At every step, the analysis of each case runs 12 times and the percentages of significant results were compared (see Figs 6 and 5).

Finally, to enhance further our conclusions, we compared the behaviour of the tests to simulated groups with various populations (N from 100 to 200), various levels of separation (difference in mean values) and various class proportions between the two groups (50/50, 70/30, 90/10, percentages of positives/negatives). These results can be found in the Appendix (see Figs 7, 8, 9, 10, 11, 12, 13).


The presented ts-AUC test was applied using the features derived from statokinesigrams from Eyes-Open and Eyes-Closed acquisitions. Table 3 contains the obtained p-values for the two groups by the application of the ts-AUC and MMD tests. Both these tests agreed that the features derived by statokinesigrams of Eyes-Open significantly separated PSF from PSNF, contrary to those from Eyes-Closed that did not show a significant result (Table 3). Therefore, we will henceforth continue by presenting detailed analysis only for Eyes-Open features.

Table 3. The p-values obtained by the application of the ts-AUC and MMD tests on the features extracted from Eyes-Open and Eyes-Closed statokinesigrams.

The most influential features were found to be the VelocityY, VarianceY, AccelerationY, EllArea (Confidence Ellipse area) and MaxX (see in Fig 3 their relative importance and in Fig 4 their mean ± standard deviation per group). Table 4 indicates those features that showed p- value < 0.05 and the decisions regarding statistical significance obtained after applying each of the three employed corrections. In every row of Table 4, values at column 1 compared one by one to values at columns 2, 3 and 4 were found always higher. Interestingly, although the AccelerationY did not show statistical significance after the MWW application (p- value > 0.05), it was found as one of the influential features by the ts-AUC test. According to Table 4, using the results from the three corrections with level α = 0.05, none of the features would reject the H0 of two-sample MWW test.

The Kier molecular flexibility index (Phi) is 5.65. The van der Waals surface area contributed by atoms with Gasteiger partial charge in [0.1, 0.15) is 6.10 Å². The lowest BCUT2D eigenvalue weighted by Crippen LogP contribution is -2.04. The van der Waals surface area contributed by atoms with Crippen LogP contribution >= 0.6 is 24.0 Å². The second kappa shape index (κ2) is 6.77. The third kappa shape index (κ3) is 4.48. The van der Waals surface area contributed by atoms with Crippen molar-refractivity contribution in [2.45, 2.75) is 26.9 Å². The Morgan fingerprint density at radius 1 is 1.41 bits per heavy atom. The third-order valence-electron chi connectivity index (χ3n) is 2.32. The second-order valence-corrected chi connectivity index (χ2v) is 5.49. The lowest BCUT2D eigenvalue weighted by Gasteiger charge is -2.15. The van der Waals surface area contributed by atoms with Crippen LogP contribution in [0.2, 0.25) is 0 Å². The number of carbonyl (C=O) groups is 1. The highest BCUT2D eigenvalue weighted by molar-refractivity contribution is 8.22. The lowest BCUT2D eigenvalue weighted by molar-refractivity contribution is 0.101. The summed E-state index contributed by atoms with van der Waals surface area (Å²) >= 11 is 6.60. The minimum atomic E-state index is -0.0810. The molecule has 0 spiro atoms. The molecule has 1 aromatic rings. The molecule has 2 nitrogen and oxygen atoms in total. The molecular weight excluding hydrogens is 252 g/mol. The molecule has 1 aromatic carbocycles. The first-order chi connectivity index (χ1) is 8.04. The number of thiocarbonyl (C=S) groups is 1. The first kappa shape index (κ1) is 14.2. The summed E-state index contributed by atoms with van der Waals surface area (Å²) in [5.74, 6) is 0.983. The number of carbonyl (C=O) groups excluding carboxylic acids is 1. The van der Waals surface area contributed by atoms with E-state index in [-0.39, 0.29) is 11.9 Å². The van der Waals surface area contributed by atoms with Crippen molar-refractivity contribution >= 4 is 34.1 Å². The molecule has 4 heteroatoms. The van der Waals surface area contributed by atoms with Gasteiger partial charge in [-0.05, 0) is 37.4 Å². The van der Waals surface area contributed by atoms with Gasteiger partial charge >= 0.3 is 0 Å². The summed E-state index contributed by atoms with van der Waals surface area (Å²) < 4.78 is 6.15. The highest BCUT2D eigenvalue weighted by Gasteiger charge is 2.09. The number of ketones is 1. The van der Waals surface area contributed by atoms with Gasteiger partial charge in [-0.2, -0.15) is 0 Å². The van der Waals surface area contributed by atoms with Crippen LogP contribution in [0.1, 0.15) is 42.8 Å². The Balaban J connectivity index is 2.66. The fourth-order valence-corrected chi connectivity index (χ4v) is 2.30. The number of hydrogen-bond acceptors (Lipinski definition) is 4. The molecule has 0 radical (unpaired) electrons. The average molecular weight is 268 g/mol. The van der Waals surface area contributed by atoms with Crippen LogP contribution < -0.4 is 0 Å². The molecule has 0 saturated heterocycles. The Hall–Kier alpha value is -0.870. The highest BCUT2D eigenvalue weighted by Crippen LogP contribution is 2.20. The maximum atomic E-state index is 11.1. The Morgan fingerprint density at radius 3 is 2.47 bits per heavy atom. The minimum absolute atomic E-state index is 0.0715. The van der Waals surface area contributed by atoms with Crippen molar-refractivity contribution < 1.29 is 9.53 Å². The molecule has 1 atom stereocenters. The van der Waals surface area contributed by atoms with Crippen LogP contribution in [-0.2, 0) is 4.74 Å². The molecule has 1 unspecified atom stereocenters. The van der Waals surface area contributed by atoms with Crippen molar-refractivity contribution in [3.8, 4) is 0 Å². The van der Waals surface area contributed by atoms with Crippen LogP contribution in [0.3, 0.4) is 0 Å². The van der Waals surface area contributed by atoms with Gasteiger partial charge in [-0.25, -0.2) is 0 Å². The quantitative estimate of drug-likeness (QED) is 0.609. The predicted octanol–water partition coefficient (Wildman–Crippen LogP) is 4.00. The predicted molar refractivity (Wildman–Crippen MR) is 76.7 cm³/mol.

Fig 3. Important features.

The importance of features as estimated by applying the approach of [33] using the hyperparameters that produced the RF*.

Fig 4. Radar chart.

Radar chart comparing fallers and non-fallers based on the mean (o) ± standard deviation (-) of the most important features of our analysis. All six features are positively correlated with low postural control, which justifies the meaningfulness of inspecting the area of the curves in this chart. The profile of the two groups is significantly different.